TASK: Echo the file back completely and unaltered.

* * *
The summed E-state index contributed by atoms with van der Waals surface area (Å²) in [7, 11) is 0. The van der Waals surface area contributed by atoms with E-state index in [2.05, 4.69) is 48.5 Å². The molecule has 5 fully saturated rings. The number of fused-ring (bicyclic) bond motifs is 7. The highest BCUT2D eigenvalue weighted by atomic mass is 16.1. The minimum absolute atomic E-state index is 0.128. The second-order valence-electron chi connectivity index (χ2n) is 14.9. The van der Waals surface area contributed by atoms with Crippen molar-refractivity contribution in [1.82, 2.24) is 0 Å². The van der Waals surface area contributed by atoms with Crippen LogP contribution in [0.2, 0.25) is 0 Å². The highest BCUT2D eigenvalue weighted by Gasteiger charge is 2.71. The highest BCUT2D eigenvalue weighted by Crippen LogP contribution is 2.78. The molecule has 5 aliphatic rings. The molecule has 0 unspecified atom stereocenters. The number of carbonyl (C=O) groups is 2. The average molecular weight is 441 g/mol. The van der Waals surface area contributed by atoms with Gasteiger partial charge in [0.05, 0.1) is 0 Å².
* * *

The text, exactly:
The summed E-state index contributed by atoms with van der Waals surface area (Å²) in [7, 11) is 0. The van der Waals surface area contributed by atoms with E-state index in [2.05, 4.69) is 48.5 Å². The molecule has 5 fully saturated rings. The number of fused-ring (bicyclic) bond motifs is 7. The highest BCUT2D eigenvalue weighted by atomic mass is 16.1. The minimum absolute atomic E-state index is 0.128. The second-order valence-electron chi connectivity index (χ2n) is 14.9. The van der Waals surface area contributed by atoms with Crippen molar-refractivity contribution in [1.82, 2.24) is 0 Å². The van der Waals surface area contributed by atoms with Crippen LogP contribution in [0.2, 0.25) is 0 Å². The highest BCUT2D eigenvalue weighted by Gasteiger charge is 2.71. The highest BCUT2D eigenvalue weighted by Crippen LogP contribution is 2.78. The molecule has 5 aliphatic rings. The molecule has 0 unspecified atom stereocenters. The number of carbonyl (C=O) groups is 2. The average molecular weight is 441 g/mol. The van der Waals surface area contributed by atoms with Gasteiger partial charge in [0.05, 0.1) is 0 Å².